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Tropentag 2023, September 20 - 22, Berlin, Germany

"Competing pathways for equitable food systems transformation: trade-offs and synergies."

Empowering sustainable shea butter processing: A decentralised energy access solution for Burkina Faso

Bignon Stephanie Nounagnon1, Sebastian Romuli2, Yrébégnan Moussa Soro1, Joachim Müller2

1International Inst. for Water and Environmental Engineering, Lab. for Renewable Energies and Energy Efficiency, Burkina Faso
2University of Hohenheim, Inst. of Agricultural Engineering, Tropics and Subtropics Group, Germany


Shea (Vitellaria paradoxa), a native sub-Sahara African tree growing in dry-savannah regions is highly valued by the cosmetic, pharmaceutical, and food industries worldwide. However, due to inaccessibility to processing resources namely electricity and water, shea kernels grown in rural areas are exported to urban regions or abroad at extremely low prices. The shea kernels are there proceeded into highly-valued products i.e. shea butter and other refined sub-products. This study intends to design a sustainable and decentralised energy access-based solution for shea butter processing chain in rural regions. Considering current energy access portfolio trends in sub‑Saharan Africa, solar photovoltaic has been targeted as the principal power technology. Shea butter extraction experiments were conducted under local conditions at an oil milling company in Toussiana, Burkina Faso. The electrical powering system was designed and sized using Homer Energy Pro software considering the connection of both the total loads and only critical loads of the processing facility. Sensitivity analysis was carried out based on the overall targeted shea butter production and unused excess electricity generated during off-processing periods of the year. Preliminary results show that a solar photovoltaic power system is effective for shea butter processing when production operations are carried out continuously throughout the year and during daytime. In addition, monitoring the efficiency of the appliances highlighted that up to 40% of the required energy is saved by switching to efficient electrical motors and upgrading the wiring system. The research perspectives include cost-benefit analysis as well as supply and demand side monitoring to ensure power quality aspects to meet the IEEE 519-2014 standards.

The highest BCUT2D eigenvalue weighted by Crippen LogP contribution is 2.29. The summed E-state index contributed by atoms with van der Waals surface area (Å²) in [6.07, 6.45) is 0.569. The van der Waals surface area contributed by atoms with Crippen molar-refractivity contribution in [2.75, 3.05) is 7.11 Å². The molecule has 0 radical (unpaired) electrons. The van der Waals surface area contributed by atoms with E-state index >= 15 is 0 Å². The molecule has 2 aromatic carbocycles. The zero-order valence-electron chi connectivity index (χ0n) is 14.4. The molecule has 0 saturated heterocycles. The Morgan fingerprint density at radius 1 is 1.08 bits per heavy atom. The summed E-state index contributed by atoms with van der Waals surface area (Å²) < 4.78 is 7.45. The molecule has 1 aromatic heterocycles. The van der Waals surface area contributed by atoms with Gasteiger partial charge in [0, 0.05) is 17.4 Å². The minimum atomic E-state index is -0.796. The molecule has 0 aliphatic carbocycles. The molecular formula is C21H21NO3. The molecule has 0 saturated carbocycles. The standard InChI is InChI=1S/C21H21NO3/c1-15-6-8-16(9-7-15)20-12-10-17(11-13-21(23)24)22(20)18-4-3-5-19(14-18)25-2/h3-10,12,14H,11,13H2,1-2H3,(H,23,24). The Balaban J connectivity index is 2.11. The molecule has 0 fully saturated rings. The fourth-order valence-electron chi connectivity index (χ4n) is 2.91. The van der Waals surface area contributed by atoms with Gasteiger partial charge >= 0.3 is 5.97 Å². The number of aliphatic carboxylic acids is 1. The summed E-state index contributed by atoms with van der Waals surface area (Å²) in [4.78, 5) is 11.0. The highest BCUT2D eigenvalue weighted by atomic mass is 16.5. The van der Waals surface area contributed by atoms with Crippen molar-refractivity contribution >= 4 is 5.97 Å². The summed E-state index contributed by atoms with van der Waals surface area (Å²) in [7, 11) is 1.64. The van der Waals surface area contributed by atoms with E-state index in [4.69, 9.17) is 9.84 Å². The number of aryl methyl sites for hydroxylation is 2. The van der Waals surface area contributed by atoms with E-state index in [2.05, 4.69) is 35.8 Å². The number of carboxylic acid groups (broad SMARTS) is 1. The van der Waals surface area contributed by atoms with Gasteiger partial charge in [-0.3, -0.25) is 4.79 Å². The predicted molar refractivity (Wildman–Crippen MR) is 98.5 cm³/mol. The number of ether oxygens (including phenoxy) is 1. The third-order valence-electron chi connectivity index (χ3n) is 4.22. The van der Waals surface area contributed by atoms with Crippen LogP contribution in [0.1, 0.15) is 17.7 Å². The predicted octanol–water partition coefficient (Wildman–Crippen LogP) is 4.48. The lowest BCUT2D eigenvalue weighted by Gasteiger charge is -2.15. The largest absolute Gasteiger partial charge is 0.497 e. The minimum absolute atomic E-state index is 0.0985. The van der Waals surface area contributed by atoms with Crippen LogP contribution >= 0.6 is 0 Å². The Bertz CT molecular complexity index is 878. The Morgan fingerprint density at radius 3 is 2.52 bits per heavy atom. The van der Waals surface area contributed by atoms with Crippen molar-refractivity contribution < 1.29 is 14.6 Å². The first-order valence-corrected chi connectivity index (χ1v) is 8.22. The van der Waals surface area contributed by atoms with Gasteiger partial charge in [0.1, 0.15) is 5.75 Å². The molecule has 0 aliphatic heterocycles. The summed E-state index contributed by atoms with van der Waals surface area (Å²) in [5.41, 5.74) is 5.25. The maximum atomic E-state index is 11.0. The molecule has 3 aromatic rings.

Keywords: Economic feasibility, energy access, energy efficiency, shea butter

Contact Address: Bignon Stephanie Nounagnon, International Inst. for Water and Environmental Engineering, Lab. for Renewable Energies and Energy Efficiency, Rue de la science, 01 BP 194  Ouagadougou, Burkina Faso, e-mail: stephanie.nounagnon@2ie-edu.org

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